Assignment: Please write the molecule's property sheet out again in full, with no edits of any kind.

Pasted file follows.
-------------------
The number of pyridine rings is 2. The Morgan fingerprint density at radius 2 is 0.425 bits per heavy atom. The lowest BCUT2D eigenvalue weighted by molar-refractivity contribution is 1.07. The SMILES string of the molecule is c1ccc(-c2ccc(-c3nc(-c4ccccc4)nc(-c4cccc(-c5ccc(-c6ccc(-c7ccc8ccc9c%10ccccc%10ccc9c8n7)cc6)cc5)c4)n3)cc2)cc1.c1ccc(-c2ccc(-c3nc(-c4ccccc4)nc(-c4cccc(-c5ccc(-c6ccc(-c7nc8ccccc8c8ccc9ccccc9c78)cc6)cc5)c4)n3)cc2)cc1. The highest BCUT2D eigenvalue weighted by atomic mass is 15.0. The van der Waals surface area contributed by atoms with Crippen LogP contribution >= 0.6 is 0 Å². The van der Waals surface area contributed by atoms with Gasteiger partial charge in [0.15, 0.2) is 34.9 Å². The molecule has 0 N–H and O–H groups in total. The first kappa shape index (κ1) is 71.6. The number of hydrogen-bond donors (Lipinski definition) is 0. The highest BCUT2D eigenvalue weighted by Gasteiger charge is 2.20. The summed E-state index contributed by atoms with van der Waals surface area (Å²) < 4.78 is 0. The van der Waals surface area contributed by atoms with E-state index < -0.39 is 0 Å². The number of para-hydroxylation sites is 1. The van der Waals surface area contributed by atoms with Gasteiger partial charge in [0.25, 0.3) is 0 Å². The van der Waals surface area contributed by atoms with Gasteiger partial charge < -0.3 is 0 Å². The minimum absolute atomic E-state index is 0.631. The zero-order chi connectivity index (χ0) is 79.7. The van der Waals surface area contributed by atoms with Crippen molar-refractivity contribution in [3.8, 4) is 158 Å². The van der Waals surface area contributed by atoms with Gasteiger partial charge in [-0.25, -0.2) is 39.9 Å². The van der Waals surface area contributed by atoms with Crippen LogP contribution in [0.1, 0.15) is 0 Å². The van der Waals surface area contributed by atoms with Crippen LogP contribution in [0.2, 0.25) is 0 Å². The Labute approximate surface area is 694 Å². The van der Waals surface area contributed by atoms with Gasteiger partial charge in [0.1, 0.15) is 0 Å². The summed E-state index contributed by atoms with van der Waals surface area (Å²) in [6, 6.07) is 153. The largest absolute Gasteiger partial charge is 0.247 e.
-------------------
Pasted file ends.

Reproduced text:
The number of pyridine rings is 2. The Morgan fingerprint density at radius 2 is 0.425 bits per heavy atom. The lowest BCUT2D eigenvalue weighted by molar-refractivity contribution is 1.07. The SMILES string of the molecule is c1ccc(-c2ccc(-c3nc(-c4ccccc4)nc(-c4cccc(-c5ccc(-c6ccc(-c7ccc8ccc9c%10ccccc%10ccc9c8n7)cc6)cc5)c4)n3)cc2)cc1.c1ccc(-c2ccc(-c3nc(-c4ccccc4)nc(-c4cccc(-c5ccc(-c6ccc(-c7nc8ccccc8c8ccc9ccccc9c78)cc6)cc5)c4)n3)cc2)cc1. The highest BCUT2D eigenvalue weighted by atomic mass is 15.0. The van der Waals surface area contributed by atoms with Crippen LogP contribution >= 0.6 is 0 Å². The van der Waals surface area contributed by atoms with Gasteiger partial charge in [0.15, 0.2) is 34.9 Å². The molecule has 0 N–H and O–H groups in total. The first kappa shape index (κ1) is 71.6. The number of hydrogen-bond donors (Lipinski definition) is 0. The highest BCUT2D eigenvalue weighted by Gasteiger charge is 2.20. The summed E-state index contributed by atoms with van der Waals surface area (Å²) < 4.78 is 0. The van der Waals surface area contributed by atoms with E-state index < -0.39 is 0 Å². The number of para-hydroxylation sites is 1. The van der Waals surface area contributed by atoms with Gasteiger partial charge in [0.25, 0.3) is 0 Å². The van der Waals surface area contributed by atoms with Gasteiger partial charge < -0.3 is 0 Å². The minimum absolute atomic E-state index is 0.631. The zero-order chi connectivity index (χ0) is 79.7. The van der Waals surface area contributed by atoms with Crippen molar-refractivity contribution in [3.8, 4) is 158 Å². The van der Waals surface area contributed by atoms with Gasteiger partial charge in [-0.25, -0.2) is 39.9 Å². The van der Waals surface area contributed by atoms with Crippen LogP contribution in [0.1, 0.15) is 0 Å². The van der Waals surface area contributed by atoms with Crippen LogP contribution in [0.2, 0.25) is 0 Å². The Labute approximate surface area is 694 Å². The van der Waals surface area contributed by atoms with Gasteiger partial charge in [0.1, 0.15) is 0 Å². The summed E-state index contributed by atoms with van der Waals surface area (Å²) in [6, 6.07) is 153. The largest absolute Gasteiger partial charge is 0.247 e.